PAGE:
The team demonstrated good collaborative working processes identifying user needs, sketching and prototyping solutions, iterating based on results of usability testing. The team also demonstrated they were are sharing and feeding back what they are learning with the rest of the organisation and are involved in regular design huddles.

The team has iterated the appointment booking and maps pages to make the interface consistent with NHS UK patterns - they identified issues with some patterns using voice assisted technology in the GDS empathy lab and managed to fix the issue quickly. In another example, the team iterated the 999 checklist to make it clearer to users when they need to contact 999; however, the team did not show their user research to demonstrate this.

It was noted that where users were being asked to give some particularly personal answers the questions were more verbose, for example, “To make sure you get the support you need…” the team explained that the content was iterated and tested and users found the experience less obtrusive and jarring.

With GDPR coming into force the panel recommends the team review whether they need to be explicit with users that their answers will be shared with clinicians if a booking is made through the service rather than rely on the user reading a privacy policy which they probably would not do. The panel also recommends the team review how they expose the cookies statement to users of the service.

There are various possible entry points to the service and many Clinical Commissioning Groups (CCGs) have commissioned their own online versions of NHS 111 which could be confusing for users. The team explained that they will be working with the wider organisation and CCGs on these entry points as part of their digital uptake strategy.

The panel acknowledges the need to align the online service with the phone service and that many users are aware of the name NHS 111 through CCG campaigns. However, the panel recommends the team consider how you might name the service in a way that focuses directly on the problem that the service solves for the user, something along the lines of ‘Find out immediately what urgent medical care you need.’ This will help with other entry points to the service, for example Google. Other services with well known names have included both, for example, the ‘Register your vehicle as off the road (SORN)’ service on GOV.UK.

There is a strategy in place to review the content for the 1700 questions and the team is making good progress on this working closely with the clinicians and call handlers. The team tested 250 questions with users and are using what they’ve learned there, analytics data and online feedback from users to inform their content review.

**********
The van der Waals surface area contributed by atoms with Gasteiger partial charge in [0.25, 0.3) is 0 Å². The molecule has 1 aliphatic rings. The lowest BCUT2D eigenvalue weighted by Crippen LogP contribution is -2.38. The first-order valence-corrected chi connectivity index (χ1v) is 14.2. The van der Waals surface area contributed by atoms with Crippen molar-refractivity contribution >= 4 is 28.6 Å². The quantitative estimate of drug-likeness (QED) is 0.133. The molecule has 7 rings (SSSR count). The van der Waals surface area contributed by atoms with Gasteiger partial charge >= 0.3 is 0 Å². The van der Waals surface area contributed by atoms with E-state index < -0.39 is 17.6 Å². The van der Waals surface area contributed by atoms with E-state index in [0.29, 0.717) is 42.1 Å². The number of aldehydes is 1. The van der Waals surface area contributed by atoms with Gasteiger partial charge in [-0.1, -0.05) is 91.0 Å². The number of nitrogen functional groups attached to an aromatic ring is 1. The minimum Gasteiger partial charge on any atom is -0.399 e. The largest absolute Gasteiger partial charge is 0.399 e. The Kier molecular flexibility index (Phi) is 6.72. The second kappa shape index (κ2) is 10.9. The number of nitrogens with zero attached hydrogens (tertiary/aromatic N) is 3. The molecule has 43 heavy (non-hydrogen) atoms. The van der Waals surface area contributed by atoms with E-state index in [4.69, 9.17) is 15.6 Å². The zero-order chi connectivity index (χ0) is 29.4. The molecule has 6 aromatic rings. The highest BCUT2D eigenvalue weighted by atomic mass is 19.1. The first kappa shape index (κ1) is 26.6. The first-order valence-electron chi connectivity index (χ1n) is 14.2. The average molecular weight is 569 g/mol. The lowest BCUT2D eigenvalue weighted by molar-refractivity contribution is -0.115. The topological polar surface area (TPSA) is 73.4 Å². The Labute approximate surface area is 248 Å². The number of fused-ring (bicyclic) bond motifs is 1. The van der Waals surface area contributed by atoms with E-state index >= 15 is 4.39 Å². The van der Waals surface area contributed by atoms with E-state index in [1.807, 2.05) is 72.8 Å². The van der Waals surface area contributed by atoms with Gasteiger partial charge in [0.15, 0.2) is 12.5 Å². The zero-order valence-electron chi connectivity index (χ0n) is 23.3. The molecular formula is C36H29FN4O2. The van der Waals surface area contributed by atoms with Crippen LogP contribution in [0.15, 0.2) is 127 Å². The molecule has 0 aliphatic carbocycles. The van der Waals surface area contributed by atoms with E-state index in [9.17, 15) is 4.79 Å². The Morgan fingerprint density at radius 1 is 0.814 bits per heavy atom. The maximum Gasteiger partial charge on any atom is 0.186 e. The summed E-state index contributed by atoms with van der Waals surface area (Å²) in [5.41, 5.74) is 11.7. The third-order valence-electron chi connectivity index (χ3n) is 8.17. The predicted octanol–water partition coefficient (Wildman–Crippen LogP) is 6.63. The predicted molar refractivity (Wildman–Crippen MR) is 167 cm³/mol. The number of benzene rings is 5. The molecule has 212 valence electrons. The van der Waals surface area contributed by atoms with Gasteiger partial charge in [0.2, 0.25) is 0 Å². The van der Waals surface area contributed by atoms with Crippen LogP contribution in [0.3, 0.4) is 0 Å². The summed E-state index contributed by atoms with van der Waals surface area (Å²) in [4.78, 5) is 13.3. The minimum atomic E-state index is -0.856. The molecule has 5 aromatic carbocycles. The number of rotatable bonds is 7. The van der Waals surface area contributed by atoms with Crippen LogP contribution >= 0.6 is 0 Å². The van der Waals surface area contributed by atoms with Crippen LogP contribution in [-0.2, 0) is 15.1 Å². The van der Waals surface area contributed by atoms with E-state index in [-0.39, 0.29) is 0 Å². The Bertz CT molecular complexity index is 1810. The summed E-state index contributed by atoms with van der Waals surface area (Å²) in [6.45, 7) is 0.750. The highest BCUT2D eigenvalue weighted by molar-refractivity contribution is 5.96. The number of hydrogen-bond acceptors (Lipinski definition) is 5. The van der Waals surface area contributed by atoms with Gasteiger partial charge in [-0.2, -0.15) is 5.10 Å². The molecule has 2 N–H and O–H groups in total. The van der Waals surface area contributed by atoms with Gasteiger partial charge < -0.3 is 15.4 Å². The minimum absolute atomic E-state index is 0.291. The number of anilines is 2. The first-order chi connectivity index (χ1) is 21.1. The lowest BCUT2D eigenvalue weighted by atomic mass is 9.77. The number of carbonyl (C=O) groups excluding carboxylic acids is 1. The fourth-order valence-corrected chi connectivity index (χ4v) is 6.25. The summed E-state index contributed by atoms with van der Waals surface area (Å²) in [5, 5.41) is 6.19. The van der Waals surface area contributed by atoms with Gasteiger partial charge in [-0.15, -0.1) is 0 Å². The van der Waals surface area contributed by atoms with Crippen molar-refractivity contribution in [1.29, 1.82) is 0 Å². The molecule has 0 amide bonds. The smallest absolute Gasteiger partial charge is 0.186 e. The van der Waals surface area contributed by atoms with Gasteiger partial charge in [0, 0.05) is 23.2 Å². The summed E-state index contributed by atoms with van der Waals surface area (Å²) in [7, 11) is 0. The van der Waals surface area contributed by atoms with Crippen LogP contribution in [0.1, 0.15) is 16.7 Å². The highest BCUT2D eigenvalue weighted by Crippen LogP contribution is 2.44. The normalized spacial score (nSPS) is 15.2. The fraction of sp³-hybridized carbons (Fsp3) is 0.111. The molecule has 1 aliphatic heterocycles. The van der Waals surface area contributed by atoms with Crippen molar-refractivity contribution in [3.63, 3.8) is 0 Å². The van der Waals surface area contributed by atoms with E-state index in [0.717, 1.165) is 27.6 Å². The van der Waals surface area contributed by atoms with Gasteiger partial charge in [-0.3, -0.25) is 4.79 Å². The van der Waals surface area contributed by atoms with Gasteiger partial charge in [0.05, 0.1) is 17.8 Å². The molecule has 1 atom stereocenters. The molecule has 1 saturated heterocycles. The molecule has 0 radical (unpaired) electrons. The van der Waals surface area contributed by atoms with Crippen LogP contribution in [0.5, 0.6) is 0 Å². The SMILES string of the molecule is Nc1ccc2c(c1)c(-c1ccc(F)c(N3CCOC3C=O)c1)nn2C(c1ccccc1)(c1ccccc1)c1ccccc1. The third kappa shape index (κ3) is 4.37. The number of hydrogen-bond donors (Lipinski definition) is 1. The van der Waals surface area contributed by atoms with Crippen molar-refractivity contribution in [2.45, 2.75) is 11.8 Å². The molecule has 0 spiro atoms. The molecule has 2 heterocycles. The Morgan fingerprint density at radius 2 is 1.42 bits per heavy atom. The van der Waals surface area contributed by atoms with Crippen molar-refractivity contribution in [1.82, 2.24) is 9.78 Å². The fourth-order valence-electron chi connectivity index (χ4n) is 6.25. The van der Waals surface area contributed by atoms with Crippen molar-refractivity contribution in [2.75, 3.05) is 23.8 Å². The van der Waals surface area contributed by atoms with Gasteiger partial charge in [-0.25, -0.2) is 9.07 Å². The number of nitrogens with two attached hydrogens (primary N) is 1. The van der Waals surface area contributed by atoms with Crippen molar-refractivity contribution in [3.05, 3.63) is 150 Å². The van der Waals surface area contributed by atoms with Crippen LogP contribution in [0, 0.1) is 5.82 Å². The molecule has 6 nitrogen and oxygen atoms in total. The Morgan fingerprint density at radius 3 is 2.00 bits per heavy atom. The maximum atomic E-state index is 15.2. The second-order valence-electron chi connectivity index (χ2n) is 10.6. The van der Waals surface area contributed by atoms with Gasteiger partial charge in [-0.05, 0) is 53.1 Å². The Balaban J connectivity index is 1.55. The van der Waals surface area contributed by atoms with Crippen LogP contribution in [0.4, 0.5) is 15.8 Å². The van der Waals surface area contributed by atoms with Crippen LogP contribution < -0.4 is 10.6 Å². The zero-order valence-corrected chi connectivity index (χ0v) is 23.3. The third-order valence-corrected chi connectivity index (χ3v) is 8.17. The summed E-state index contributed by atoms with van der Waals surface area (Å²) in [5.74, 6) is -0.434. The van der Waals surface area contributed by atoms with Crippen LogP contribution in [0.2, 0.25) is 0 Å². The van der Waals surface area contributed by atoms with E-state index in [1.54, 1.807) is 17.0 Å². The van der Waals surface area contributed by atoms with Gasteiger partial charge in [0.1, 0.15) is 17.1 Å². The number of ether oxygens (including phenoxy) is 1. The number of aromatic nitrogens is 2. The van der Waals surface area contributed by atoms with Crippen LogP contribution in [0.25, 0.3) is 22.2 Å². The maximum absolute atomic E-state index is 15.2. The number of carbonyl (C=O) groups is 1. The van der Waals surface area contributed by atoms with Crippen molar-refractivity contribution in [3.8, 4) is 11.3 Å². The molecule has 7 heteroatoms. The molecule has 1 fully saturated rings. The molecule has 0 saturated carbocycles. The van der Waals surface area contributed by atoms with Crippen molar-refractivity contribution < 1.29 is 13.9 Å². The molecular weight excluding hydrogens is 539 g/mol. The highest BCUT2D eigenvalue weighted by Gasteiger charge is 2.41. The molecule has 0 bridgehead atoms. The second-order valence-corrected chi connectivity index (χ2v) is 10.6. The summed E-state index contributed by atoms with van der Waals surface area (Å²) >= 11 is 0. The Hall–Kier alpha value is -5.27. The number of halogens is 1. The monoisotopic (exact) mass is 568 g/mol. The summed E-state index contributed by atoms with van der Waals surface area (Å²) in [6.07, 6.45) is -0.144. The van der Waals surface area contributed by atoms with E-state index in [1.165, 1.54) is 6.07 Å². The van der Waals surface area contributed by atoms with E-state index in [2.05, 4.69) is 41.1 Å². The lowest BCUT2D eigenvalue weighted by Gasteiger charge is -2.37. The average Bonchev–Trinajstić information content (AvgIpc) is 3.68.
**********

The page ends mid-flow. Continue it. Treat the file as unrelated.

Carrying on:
The team presented a strong articulation of how the service’s KPIs have been developed from the business proposition and business needs. The team identified four ‘buckets’ of data:

  • GDS KPIs
  • strategic information for readiness CCGs
  • service data
  • evaluation data journeys and impact

From here the team has identified ‘macro’ and ‘micro’ KPIs.

Macro, for example:

  • completion rate/ satisfaction
  • cost per transaction
  • reduce pressure on phones - uptake of online service
  • abandonment rates
  • roll-out across England

The wider outcomes for the NHS are complex and the Service will be tendering for an external academic evaluation. For example, there is the challenge of capturing where users turn up next in the NHS after they’ve used 111 Online.

Micro, for example:

  • page dwell times
  • operational data - telephone, feed data to CCGs
  • search queries

The team explained that, subject to big clinical governance issues, there are big opportunities to do predictive analytics, but the number of online service users is too small at present.

The team has two part-time data scientists (one recently recruited) who come from a statistical background. They mainly use Power BI. Currently, the teams’ developers own the Google Analytics and Google Tag Manager implementation and governance. The data scientists are starting to be involved in stories, are building useful team dashboards, and commencing dives on product pages. The analysts and developers are pairing to share work, expertise and analysis stories driven by both user research and quantitative data.

The team expects a Performance Platform dashboard to go live imminently.


To pass the next assessment, the service team must:

  • do more contextual research with people with disabilities to learn about problems they may have understanding and answering questions, and understanding and acting on their disposition